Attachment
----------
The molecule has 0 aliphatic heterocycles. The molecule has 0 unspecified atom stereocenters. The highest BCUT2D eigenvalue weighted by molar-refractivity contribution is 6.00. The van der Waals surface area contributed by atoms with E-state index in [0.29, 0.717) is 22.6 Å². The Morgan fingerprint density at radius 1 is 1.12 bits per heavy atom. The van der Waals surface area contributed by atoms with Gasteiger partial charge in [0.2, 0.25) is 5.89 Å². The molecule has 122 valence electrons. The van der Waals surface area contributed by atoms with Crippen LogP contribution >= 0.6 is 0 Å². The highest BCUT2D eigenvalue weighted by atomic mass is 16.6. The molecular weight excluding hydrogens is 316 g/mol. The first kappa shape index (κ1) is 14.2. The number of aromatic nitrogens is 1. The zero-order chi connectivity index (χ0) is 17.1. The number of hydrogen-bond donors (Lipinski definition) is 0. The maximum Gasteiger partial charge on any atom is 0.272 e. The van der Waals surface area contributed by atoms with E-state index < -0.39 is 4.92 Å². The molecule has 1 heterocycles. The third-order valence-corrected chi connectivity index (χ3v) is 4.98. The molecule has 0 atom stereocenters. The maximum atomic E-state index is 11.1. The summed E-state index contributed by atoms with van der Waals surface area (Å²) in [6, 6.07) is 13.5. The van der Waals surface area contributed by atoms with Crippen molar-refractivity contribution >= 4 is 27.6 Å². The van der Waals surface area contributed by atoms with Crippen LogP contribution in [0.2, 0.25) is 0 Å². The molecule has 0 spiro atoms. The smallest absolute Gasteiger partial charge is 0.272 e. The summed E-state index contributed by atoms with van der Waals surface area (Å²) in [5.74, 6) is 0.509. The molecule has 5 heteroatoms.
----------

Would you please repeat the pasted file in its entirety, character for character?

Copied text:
The molecule has 0 aliphatic heterocycles. The molecule has 0 unspecified atom stereocenters. The highest BCUT2D eigenvalue weighted by molar-refractivity contribution is 6.00. The van der Waals surface area contributed by atoms with E-state index in [0.29, 0.717) is 22.6 Å². The Morgan fingerprint density at radius 1 is 1.12 bits per heavy atom. The van der Waals surface area contributed by atoms with Gasteiger partial charge in [0.2, 0.25) is 5.89 Å². The molecule has 122 valence electrons. The van der Waals surface area contributed by atoms with Crippen LogP contribution >= 0.6 is 0 Å². The highest BCUT2D eigenvalue weighted by atomic mass is 16.6. The molecular weight excluding hydrogens is 316 g/mol. The first kappa shape index (κ1) is 14.2. The number of aromatic nitrogens is 1. The zero-order chi connectivity index (χ0) is 17.1. The number of hydrogen-bond donors (Lipinski definition) is 0. The maximum Gasteiger partial charge on any atom is 0.272 e. The van der Waals surface area contributed by atoms with E-state index < -0.39 is 4.92 Å². The molecule has 1 heterocycles. The third-order valence-corrected chi connectivity index (χ3v) is 4.98. The molecule has 0 atom stereocenters. The maximum atomic E-state index is 11.1. The summed E-state index contributed by atoms with van der Waals surface area (Å²) in [6, 6.07) is 13.5. The van der Waals surface area contributed by atoms with Crippen molar-refractivity contribution >= 4 is 27.6 Å². The van der Waals surface area contributed by atoms with Crippen LogP contribution in [0.2, 0.25) is 0 Å². The molecule has 0 spiro atoms. The smallest absolute Gasteiger partial charge is 0.272 e. The summed E-state index contributed by atoms with van der Waals surface area (Å²) in [5.74, 6) is 0.509. The molecule has 5 heteroatoms.